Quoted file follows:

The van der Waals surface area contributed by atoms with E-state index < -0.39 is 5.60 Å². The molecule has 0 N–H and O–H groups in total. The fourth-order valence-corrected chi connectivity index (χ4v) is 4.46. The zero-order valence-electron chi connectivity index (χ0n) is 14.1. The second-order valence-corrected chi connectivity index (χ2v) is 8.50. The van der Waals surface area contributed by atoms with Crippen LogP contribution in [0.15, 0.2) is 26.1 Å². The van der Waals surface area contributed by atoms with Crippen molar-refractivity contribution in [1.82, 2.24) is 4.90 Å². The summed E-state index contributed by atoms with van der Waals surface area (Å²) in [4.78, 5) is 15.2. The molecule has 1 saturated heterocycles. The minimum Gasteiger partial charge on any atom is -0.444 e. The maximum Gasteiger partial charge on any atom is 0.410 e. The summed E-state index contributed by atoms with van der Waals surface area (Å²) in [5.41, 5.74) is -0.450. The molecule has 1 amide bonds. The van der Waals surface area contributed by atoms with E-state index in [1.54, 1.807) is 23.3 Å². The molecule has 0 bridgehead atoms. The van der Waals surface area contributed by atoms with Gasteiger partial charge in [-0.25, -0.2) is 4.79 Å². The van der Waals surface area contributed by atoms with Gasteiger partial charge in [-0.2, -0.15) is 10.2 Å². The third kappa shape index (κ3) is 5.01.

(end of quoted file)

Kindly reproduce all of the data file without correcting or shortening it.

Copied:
The van der Waals surface area contributed by atoms with E-state index < -0.39 is 5.60 Å². The molecule has 0 N–H and O–H groups in total. The fourth-order valence-corrected chi connectivity index (χ4v) is 4.46. The zero-order valence-electron chi connectivity index (χ0n) is 14.1. The second-order valence-corrected chi connectivity index (χ2v) is 8.50. The van der Waals surface area contributed by atoms with Crippen LogP contribution in [0.15, 0.2) is 26.1 Å². The van der Waals surface area contributed by atoms with Crippen molar-refractivity contribution in [1.82, 2.24) is 4.90 Å². The summed E-state index contributed by atoms with van der Waals surface area (Å²) in [4.78, 5) is 15.2. The molecule has 1 saturated heterocycles. The minimum Gasteiger partial charge on any atom is -0.444 e. The maximum Gasteiger partial charge on any atom is 0.410 e. The summed E-state index contributed by atoms with van der Waals surface area (Å²) in [5.41, 5.74) is -0.450. The molecule has 1 amide bonds. The van der Waals surface area contributed by atoms with E-state index in [1.54, 1.807) is 23.3 Å². The molecule has 0 bridgehead atoms. The van der Waals surface area contributed by atoms with Gasteiger partial charge in [-0.25, -0.2) is 4.79 Å². The van der Waals surface area contributed by atoms with Gasteiger partial charge in [-0.2, -0.15) is 10.2 Å². The third kappa shape index (κ3) is 5.01.